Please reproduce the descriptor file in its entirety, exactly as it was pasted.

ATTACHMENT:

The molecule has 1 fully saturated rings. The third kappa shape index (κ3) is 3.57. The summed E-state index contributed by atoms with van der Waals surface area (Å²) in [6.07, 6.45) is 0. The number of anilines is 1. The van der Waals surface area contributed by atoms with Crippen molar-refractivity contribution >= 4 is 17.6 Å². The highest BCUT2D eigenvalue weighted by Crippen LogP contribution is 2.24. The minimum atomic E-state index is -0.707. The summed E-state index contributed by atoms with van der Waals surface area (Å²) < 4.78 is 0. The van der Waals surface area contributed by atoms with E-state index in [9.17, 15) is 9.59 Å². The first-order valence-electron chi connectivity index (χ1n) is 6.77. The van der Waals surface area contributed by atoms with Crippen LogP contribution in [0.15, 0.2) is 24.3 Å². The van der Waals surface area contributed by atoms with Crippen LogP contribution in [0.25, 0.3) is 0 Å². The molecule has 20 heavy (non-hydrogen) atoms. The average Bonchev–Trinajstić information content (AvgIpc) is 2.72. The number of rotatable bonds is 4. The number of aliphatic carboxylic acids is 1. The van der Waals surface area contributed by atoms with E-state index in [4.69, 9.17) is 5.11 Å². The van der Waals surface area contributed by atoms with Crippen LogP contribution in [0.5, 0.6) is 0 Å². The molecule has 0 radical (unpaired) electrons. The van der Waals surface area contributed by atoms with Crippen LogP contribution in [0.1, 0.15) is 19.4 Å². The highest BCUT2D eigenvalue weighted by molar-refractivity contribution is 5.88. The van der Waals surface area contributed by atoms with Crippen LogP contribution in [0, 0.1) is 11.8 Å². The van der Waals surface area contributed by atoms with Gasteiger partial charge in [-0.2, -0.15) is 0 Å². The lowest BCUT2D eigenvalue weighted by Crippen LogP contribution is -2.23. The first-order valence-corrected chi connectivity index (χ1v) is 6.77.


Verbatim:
The molecule has 1 fully saturated rings. The third kappa shape index (κ3) is 3.57. The summed E-state index contributed by atoms with van der Waals surface area (Å²) in [6.07, 6.45) is 0. The number of anilines is 1. The van der Waals surface area contributed by atoms with Crippen molar-refractivity contribution >= 4 is 17.6 Å². The highest BCUT2D eigenvalue weighted by Crippen LogP contribution is 2.24. The minimum atomic E-state index is -0.707. The summed E-state index contributed by atoms with van der Waals surface area (Å²) < 4.78 is 0. The van der Waals surface area contributed by atoms with E-state index in [9.17, 15) is 9.59 Å². The first-order valence-electron chi connectivity index (χ1n) is 6.77. The van der Waals surface area contributed by atoms with Crippen LogP contribution in [0.15, 0.2) is 24.3 Å². The van der Waals surface area contributed by atoms with Crippen LogP contribution in [0.25, 0.3) is 0 Å². The molecule has 20 heavy (non-hydrogen) atoms. The average Bonchev–Trinajstić information content (AvgIpc) is 2.72. The number of rotatable bonds is 4. The number of aliphatic carboxylic acids is 1. The van der Waals surface area contributed by atoms with E-state index in [4.69, 9.17) is 5.11 Å². The van der Waals surface area contributed by atoms with Crippen LogP contribution in [0.5, 0.6) is 0 Å². The molecule has 0 radical (unpaired) electrons. The van der Waals surface area contributed by atoms with Crippen LogP contribution in [0.1, 0.15) is 19.4 Å². The highest BCUT2D eigenvalue weighted by molar-refractivity contribution is 5.88. The van der Waals surface area contributed by atoms with Crippen LogP contribution in [0, 0.1) is 11.8 Å². The van der Waals surface area contributed by atoms with Gasteiger partial charge in [-0.2, -0.15) is 0 Å². The lowest BCUT2D eigenvalue weighted by Crippen LogP contribution is -2.23. The first-order valence-corrected chi connectivity index (χ1v) is 6.77.